The hotel is blissfully quiet. I almost slept the whole night through, for the first time in days. The bus ride here was spectacular, past green mountains and rocky peaks with snow and glaciers, over a high pass, and then down into a deep, winding river valley.

Dege is nestled into two intersecting valleys, with green mountains rising steeply on each side. It seems like a peaceful place, after you get away from the main commercial street (also the highway) and its noise. Dege has preserved its “old town,” which rises up the hills on each side, in layers of Tibetan “log cabin” houses.

Everywhere I go I get “hello” or “tashi delek.” Last night at dinner, two Buddhist monks stared at me as I ate my shui jiao (pork dumplings with a spicy sauce).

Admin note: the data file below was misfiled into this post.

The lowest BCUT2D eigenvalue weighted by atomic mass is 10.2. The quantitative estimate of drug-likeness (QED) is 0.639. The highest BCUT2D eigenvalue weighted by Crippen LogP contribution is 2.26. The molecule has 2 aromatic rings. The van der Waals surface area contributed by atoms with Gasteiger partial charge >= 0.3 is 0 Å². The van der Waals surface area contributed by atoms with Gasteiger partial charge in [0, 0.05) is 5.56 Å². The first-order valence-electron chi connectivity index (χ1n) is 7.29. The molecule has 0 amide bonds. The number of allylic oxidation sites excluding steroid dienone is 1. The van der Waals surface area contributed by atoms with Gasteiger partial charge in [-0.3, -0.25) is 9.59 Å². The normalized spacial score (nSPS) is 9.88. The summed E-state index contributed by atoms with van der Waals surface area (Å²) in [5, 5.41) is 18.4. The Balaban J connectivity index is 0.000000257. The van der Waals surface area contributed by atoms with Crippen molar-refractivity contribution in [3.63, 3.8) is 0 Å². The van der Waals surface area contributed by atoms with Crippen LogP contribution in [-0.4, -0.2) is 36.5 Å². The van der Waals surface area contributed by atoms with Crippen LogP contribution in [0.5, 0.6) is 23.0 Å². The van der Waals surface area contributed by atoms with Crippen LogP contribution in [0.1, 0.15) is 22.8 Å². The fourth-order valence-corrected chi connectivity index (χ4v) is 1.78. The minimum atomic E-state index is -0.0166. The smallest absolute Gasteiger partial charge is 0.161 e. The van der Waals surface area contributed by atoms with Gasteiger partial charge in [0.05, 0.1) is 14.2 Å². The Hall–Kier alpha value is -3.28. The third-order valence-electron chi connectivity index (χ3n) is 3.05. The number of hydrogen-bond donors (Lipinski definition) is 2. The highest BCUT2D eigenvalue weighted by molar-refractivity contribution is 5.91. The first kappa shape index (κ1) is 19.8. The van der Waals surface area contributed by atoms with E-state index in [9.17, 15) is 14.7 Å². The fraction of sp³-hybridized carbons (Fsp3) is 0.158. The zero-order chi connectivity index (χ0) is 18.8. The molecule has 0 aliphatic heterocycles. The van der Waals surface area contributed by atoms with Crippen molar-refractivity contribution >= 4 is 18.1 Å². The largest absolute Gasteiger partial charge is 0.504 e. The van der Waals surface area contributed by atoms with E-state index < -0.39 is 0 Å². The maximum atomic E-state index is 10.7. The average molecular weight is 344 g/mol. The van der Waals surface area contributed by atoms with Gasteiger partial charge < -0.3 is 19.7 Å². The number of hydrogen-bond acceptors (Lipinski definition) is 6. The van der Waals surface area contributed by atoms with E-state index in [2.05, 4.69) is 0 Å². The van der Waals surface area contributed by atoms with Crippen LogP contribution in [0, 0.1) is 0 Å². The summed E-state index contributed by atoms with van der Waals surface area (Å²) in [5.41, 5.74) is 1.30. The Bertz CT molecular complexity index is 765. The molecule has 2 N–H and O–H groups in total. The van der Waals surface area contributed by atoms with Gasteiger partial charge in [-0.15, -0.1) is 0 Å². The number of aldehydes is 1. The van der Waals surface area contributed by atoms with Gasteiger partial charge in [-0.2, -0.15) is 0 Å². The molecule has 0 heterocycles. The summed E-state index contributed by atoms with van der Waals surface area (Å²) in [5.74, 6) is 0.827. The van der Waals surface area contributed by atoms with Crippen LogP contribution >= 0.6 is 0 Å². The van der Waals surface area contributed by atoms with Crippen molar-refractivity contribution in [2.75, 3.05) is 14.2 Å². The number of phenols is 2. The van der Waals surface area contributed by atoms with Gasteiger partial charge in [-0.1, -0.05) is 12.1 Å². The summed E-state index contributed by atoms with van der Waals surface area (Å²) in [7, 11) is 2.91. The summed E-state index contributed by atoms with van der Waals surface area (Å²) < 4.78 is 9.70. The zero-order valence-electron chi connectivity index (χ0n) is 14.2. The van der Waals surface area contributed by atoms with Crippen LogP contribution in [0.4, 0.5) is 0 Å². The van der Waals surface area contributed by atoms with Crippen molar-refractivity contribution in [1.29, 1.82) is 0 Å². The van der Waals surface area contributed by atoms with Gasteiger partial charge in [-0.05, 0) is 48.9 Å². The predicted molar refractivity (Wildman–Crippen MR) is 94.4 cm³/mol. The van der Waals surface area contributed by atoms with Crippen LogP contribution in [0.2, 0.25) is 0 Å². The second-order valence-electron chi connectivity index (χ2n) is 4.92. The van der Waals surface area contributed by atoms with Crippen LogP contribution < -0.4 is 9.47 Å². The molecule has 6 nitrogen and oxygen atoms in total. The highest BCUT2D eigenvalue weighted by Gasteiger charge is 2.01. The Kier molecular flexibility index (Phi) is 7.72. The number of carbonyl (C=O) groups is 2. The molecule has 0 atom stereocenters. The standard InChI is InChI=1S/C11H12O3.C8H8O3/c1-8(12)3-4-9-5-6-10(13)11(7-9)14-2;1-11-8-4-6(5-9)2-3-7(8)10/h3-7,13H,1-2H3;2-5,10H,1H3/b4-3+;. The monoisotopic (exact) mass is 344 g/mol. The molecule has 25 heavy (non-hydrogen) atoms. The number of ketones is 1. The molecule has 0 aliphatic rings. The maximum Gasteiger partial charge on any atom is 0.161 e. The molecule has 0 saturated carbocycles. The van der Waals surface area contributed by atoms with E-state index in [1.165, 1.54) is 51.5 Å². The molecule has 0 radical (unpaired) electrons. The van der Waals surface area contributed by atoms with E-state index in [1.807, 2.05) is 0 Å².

When our bus arrived yesterday, after an 18-hour journey over two days, it was sunny and the heat was stifling. With two backpackers from Israel, I roamed the town looking for lodgings. The “Designated Hotels for Foreigners” were ridiculously expensive. Finally I got tired of the other two people’s indecisiveness and mini-temper tantrums; they seemed to be very bad travelers. I went back to the expensive hotel we’d just looked at and negotiated a lower price for a single room. The last I saw of my “friends,” they were sitting in the shade, waiting for the sun to go down to resume their cheap hotel search.


A view of Dege’s hillside Old Town.